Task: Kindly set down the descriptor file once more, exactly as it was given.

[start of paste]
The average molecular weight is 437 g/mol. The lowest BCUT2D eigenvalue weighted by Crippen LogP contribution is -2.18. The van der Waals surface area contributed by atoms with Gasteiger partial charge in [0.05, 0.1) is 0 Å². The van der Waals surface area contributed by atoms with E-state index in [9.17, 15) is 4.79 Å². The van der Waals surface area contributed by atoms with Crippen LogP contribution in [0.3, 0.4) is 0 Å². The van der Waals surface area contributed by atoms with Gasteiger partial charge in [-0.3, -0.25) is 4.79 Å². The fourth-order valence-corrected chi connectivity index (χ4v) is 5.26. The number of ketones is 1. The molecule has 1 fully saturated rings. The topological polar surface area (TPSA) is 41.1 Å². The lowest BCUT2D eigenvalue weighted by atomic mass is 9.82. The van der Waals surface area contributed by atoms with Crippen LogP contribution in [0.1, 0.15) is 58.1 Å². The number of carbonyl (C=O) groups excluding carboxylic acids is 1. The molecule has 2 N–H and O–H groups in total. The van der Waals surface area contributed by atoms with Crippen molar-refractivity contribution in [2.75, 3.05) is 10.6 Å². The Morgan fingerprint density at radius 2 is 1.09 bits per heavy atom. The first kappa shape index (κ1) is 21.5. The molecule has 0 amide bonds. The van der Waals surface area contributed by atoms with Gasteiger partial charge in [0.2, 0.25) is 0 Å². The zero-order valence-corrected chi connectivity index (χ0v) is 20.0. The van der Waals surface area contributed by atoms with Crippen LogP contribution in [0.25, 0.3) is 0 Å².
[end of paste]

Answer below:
The average molecular weight is 437 g/mol. The lowest BCUT2D eigenvalue weighted by Crippen LogP contribution is -2.18. The van der Waals surface area contributed by atoms with Gasteiger partial charge in [0.05, 0.1) is 0 Å². The van der Waals surface area contributed by atoms with E-state index in [9.17, 15) is 4.79 Å². The van der Waals surface area contributed by atoms with Crippen LogP contribution in [0.3, 0.4) is 0 Å². The van der Waals surface area contributed by atoms with Gasteiger partial charge in [-0.3, -0.25) is 4.79 Å². The fourth-order valence-corrected chi connectivity index (χ4v) is 5.26. The number of ketones is 1. The molecule has 1 fully saturated rings. The topological polar surface area (TPSA) is 41.1 Å². The lowest BCUT2D eigenvalue weighted by atomic mass is 9.82. The van der Waals surface area contributed by atoms with Crippen LogP contribution in [0.1, 0.15) is 58.1 Å². The number of carbonyl (C=O) groups excluding carboxylic acids is 1. The molecule has 2 N–H and O–H groups in total. The van der Waals surface area contributed by atoms with Crippen molar-refractivity contribution in [2.75, 3.05) is 10.6 Å². The Morgan fingerprint density at radius 2 is 1.09 bits per heavy atom. The first kappa shape index (κ1) is 21.5. The molecule has 0 amide bonds. The van der Waals surface area contributed by atoms with Gasteiger partial charge in [0.2, 0.25) is 0 Å². The zero-order valence-corrected chi connectivity index (χ0v) is 20.0. The van der Waals surface area contributed by atoms with Crippen LogP contribution in [0.25, 0.3) is 0 Å².